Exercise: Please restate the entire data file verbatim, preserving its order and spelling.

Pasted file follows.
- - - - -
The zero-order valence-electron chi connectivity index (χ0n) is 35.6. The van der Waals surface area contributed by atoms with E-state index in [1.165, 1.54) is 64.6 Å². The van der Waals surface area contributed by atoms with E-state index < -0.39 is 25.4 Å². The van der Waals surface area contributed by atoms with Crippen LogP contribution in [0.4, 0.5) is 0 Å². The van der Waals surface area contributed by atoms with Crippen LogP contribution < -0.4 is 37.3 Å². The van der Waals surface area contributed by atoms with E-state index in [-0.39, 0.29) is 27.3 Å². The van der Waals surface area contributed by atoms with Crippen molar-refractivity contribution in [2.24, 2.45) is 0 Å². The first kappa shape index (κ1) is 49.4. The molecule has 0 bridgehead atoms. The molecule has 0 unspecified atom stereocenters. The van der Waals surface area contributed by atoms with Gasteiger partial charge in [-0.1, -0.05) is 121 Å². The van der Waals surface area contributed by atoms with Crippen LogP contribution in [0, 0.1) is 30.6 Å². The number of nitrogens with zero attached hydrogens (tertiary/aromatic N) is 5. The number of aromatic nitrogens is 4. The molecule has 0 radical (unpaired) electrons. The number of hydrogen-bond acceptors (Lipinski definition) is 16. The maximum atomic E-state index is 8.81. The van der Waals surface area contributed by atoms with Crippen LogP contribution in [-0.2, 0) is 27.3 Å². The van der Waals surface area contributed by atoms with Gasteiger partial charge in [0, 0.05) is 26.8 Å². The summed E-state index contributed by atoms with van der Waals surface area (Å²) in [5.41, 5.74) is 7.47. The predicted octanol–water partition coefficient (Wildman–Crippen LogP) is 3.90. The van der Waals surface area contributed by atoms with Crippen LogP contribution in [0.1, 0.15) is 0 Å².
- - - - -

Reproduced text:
The zero-order valence-electron chi connectivity index (χ0n) is 35.6. The van der Waals surface area contributed by atoms with E-state index in [1.165, 1.54) is 64.6 Å². The van der Waals surface area contributed by atoms with E-state index < -0.39 is 25.4 Å². The van der Waals surface area contributed by atoms with Crippen LogP contribution in [0.4, 0.5) is 0 Å². The van der Waals surface area contributed by atoms with Crippen LogP contribution < -0.4 is 37.3 Å². The van der Waals surface area contributed by atoms with E-state index in [-0.39, 0.29) is 27.3 Å². The van der Waals surface area contributed by atoms with Crippen molar-refractivity contribution in [2.24, 2.45) is 0 Å². The first kappa shape index (κ1) is 49.4. The molecule has 0 bridgehead atoms. The molecule has 0 unspecified atom stereocenters. The van der Waals surface area contributed by atoms with Gasteiger partial charge in [-0.1, -0.05) is 121 Å². The van der Waals surface area contributed by atoms with Crippen LogP contribution in [0, 0.1) is 30.6 Å². The number of nitrogens with zero attached hydrogens (tertiary/aromatic N) is 5. The number of aromatic nitrogens is 4. The molecule has 0 radical (unpaired) electrons. The number of hydrogen-bond acceptors (Lipinski definition) is 16. The maximum atomic E-state index is 8.81. The van der Waals surface area contributed by atoms with Crippen LogP contribution in [-0.2, 0) is 27.3 Å². The van der Waals surface area contributed by atoms with Gasteiger partial charge in [0, 0.05) is 26.8 Å². The summed E-state index contributed by atoms with van der Waals surface area (Å²) in [5.41, 5.74) is 7.47. The predicted octanol–water partition coefficient (Wildman–Crippen LogP) is 3.90. The van der Waals surface area contributed by atoms with Crippen LogP contribution in [0.1, 0.15) is 0 Å².